Tonight I’m trying new things and feeling Irish. Both Smithwick’s Irish Ale and the 1996 Neil Jordan film Michael Collins were new experiences for me and I have to say that I enjoyed both very much. Both are steeped in Irish history (Smithwick’s comes from Ireland’s oldest brewery and Michael Collins recounts the story of Ireland’s 1918 struggle for independence from the British Empire). Liam Neeson is the star, Julia Roberts makes some guest appearances and everyone is drinking.
Now, I won’t pretend to know Irish history or fully understand the political strife that has split the country for most of a century, so I can only take the movie at its word. So putting aside historical accuracies or inaccuracies, I have to say that the film is quite powerful. Not only is the film visually beautiful and supported by a strong score, but is also compelling in its narrative and layered portrayal of its characters. Liam Neeson somehow manages to effectively transform from a warhawk to an arbiter of peace. While that may seem like a generic character arc, Neeson’s portrayal is much slower, darker and, ultimately, sadder than most others you’re likely to see. While few of the other actors manage to keep up with Neeson, altogether the cast is strong despite their tendency to mumble their lines. Seriously, I had to turn up my volume and lean over my coffee table to hear what they were saying sometimes.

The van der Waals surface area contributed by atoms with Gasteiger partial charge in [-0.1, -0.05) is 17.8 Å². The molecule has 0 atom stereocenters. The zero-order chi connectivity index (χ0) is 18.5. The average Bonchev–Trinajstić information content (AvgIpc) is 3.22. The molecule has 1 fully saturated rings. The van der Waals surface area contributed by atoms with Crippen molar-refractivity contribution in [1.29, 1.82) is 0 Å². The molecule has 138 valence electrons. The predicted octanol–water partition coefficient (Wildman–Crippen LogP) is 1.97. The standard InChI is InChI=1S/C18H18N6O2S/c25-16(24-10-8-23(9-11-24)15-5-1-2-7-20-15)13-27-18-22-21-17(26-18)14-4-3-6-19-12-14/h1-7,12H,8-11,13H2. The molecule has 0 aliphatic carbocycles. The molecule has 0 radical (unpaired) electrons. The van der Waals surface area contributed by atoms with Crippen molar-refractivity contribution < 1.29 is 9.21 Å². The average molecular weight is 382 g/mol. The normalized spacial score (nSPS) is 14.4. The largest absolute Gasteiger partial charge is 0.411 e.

Smithwick’s Irish Ale, however, is not one for mumbling. It’s deep amber color and rich biscuity, almost chocolatey flavor speak volumes. It’s a full-bodied beer that tastes great all the way down without ever being too bitter or harsh. It also has a beautiful, thick head that is slow to dissipate which adds a great smell to the beer. Whether I got wrapped up in the Irish flag-waving or because I simply enjoyed myself, I drank this beer faster than I expected and found myself wishing I had a second to wash down the rest of the film.
Overall, I have to say it was a good night. A powerful and rich movie accompanied by an equally matched beer, neither of which I had really heard of before tonight. Must be the luck of the Irish.
Tonight’s Tasting Notes:
Strong acting and a powerful narrative
Julia Roberts is pretty much forgettable
Alan Rickman was an Irish president long before he was a Professor of Potions